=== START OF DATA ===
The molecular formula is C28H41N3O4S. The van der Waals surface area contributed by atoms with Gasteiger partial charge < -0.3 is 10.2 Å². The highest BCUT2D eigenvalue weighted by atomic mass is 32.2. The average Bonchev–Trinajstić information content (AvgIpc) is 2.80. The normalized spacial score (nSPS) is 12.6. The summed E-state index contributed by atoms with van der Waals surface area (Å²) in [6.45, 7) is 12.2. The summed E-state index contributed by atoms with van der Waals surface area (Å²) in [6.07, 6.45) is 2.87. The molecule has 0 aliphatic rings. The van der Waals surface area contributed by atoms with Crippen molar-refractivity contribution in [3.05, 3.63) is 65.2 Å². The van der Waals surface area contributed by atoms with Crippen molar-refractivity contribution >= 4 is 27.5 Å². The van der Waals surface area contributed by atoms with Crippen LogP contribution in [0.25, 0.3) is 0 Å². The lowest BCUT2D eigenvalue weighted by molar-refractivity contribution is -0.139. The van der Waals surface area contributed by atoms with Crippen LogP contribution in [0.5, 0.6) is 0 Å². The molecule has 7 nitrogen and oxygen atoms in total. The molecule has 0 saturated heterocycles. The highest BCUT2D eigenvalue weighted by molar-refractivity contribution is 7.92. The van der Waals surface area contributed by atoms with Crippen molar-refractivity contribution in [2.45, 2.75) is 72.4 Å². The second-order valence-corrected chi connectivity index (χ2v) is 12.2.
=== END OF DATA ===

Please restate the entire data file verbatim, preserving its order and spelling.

The molecular formula is C28H41N3O4S. The van der Waals surface area contributed by atoms with Gasteiger partial charge < -0.3 is 10.2 Å². The highest BCUT2D eigenvalue weighted by atomic mass is 32.2. The average Bonchev–Trinajstić information content (AvgIpc) is 2.80. The normalized spacial score (nSPS) is 12.6. The summed E-state index contributed by atoms with van der Waals surface area (Å²) in [6.45, 7) is 12.2. The summed E-state index contributed by atoms with van der Waals surface area (Å²) in [6.07, 6.45) is 2.87. The molecule has 0 aliphatic rings. The van der Waals surface area contributed by atoms with Crippen molar-refractivity contribution in [3.05, 3.63) is 65.2 Å². The van der Waals surface area contributed by atoms with Crippen molar-refractivity contribution >= 4 is 27.5 Å². The van der Waals surface area contributed by atoms with Crippen LogP contribution in [0.25, 0.3) is 0 Å². The lowest BCUT2D eigenvalue weighted by molar-refractivity contribution is -0.139. The van der Waals surface area contributed by atoms with Crippen LogP contribution in [0.5, 0.6) is 0 Å². The molecule has 7 nitrogen and oxygen atoms in total. The molecule has 0 saturated heterocycles. The highest BCUT2D eigenvalue weighted by molar-refractivity contribution is 7.92. The van der Waals surface area contributed by atoms with Crippen molar-refractivity contribution in [2.45, 2.75) is 72.4 Å². The second-order valence-corrected chi connectivity index (χ2v) is 12.2.